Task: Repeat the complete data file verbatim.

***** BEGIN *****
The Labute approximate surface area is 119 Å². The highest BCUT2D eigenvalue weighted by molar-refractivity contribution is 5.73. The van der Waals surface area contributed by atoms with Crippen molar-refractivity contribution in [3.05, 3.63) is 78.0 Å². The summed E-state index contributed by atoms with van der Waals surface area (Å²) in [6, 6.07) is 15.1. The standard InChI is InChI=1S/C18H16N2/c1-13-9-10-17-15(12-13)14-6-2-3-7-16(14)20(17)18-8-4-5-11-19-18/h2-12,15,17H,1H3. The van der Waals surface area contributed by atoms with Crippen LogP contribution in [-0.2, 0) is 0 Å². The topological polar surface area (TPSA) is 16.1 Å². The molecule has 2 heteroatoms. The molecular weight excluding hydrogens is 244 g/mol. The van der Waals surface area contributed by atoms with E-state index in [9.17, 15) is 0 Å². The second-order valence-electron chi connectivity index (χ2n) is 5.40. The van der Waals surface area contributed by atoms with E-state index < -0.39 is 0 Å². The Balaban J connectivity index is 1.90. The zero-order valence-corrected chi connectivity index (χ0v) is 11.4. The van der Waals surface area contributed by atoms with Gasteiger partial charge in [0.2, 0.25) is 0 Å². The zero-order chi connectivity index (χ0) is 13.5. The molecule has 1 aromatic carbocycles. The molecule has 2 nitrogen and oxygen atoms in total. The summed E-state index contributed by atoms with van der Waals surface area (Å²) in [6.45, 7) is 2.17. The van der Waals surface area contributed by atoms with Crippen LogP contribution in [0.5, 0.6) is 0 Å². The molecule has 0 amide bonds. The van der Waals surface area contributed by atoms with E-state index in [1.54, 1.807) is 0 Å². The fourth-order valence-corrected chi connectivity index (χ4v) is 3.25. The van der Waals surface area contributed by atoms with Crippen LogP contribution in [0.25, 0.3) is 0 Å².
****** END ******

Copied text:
The Labute approximate surface area is 119 Å². The highest BCUT2D eigenvalue weighted by molar-refractivity contribution is 5.73. The van der Waals surface area contributed by atoms with Crippen molar-refractivity contribution in [3.05, 3.63) is 78.0 Å². The summed E-state index contributed by atoms with van der Waals surface area (Å²) in [6, 6.07) is 15.1. The standard InChI is InChI=1S/C18H16N2/c1-13-9-10-17-15(12-13)14-6-2-3-7-16(14)20(17)18-8-4-5-11-19-18/h2-12,15,17H,1H3. The van der Waals surface area contributed by atoms with Crippen LogP contribution in [-0.2, 0) is 0 Å². The topological polar surface area (TPSA) is 16.1 Å². The molecule has 2 heteroatoms. The molecular weight excluding hydrogens is 244 g/mol. The van der Waals surface area contributed by atoms with E-state index in [9.17, 15) is 0 Å². The second-order valence-electron chi connectivity index (χ2n) is 5.40. The van der Waals surface area contributed by atoms with E-state index < -0.39 is 0 Å². The Balaban J connectivity index is 1.90. The zero-order valence-corrected chi connectivity index (χ0v) is 11.4. The van der Waals surface area contributed by atoms with Gasteiger partial charge in [0.2, 0.25) is 0 Å². The zero-order chi connectivity index (χ0) is 13.5. The molecule has 1 aromatic carbocycles. The molecule has 2 nitrogen and oxygen atoms in total. The summed E-state index contributed by atoms with van der Waals surface area (Å²) in [6.45, 7) is 2.17. The van der Waals surface area contributed by atoms with Crippen LogP contribution in [0.5, 0.6) is 0 Å². The molecule has 0 amide bonds. The van der Waals surface area contributed by atoms with E-state index in [1.54, 1.807) is 0 Å². The fourth-order valence-corrected chi connectivity index (χ4v) is 3.25. The van der Waals surface area contributed by atoms with Crippen LogP contribution in [0.25, 0.3) is 0 Å².